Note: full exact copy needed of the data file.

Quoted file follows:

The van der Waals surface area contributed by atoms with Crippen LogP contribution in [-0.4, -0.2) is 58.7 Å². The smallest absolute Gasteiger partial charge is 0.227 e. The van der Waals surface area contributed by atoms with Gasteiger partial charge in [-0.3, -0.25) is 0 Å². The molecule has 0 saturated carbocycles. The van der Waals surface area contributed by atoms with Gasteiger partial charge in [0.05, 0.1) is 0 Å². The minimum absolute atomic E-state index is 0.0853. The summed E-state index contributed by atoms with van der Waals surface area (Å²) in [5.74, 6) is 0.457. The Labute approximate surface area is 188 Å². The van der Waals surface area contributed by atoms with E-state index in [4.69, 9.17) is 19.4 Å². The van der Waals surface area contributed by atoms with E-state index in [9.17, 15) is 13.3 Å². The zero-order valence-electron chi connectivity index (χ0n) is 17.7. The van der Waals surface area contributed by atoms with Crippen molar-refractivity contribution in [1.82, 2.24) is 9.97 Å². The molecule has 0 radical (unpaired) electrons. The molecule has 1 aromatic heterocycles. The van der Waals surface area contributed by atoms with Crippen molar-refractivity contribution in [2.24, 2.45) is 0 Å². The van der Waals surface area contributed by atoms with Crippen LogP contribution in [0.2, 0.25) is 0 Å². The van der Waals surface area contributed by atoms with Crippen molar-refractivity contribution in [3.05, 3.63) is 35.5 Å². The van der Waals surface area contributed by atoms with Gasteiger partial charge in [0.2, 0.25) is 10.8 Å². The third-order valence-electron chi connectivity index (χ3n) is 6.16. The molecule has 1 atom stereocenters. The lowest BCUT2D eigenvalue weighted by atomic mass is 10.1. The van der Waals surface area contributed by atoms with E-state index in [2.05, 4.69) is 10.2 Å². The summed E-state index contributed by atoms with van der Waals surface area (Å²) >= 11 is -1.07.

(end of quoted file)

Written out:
The van der Waals surface area contributed by atoms with Crippen LogP contribution in [-0.4, -0.2) is 58.7 Å². The smallest absolute Gasteiger partial charge is 0.227 e. The van der Waals surface area contributed by atoms with Gasteiger partial charge in [-0.3, -0.25) is 0 Å². The molecule has 0 saturated carbocycles. The van der Waals surface area contributed by atoms with Gasteiger partial charge in [0.05, 0.1) is 0 Å². The minimum absolute atomic E-state index is 0.0853. The summed E-state index contributed by atoms with van der Waals surface area (Å²) in [5.74, 6) is 0.457. The Labute approximate surface area is 188 Å². The van der Waals surface area contributed by atoms with E-state index in [4.69, 9.17) is 19.4 Å². The van der Waals surface area contributed by atoms with E-state index in [9.17, 15) is 13.3 Å². The zero-order valence-electron chi connectivity index (χ0n) is 17.7. The van der Waals surface area contributed by atoms with Crippen molar-refractivity contribution in [1.82, 2.24) is 9.97 Å². The molecule has 0 radical (unpaired) electrons. The molecule has 1 aromatic heterocycles. The van der Waals surface area contributed by atoms with Crippen molar-refractivity contribution in [2.24, 2.45) is 0 Å². The van der Waals surface area contributed by atoms with Crippen LogP contribution in [0.2, 0.25) is 0 Å². The van der Waals surface area contributed by atoms with Crippen molar-refractivity contribution in [3.05, 3.63) is 35.5 Å². The van der Waals surface area contributed by atoms with Gasteiger partial charge in [0.2, 0.25) is 10.8 Å². The third-order valence-electron chi connectivity index (χ3n) is 6.16. The molecule has 1 atom stereocenters. The lowest BCUT2D eigenvalue weighted by atomic mass is 10.1. The van der Waals surface area contributed by atoms with E-state index in [2.05, 4.69) is 10.2 Å². The summed E-state index contributed by atoms with van der Waals surface area (Å²) >= 11 is -1.07.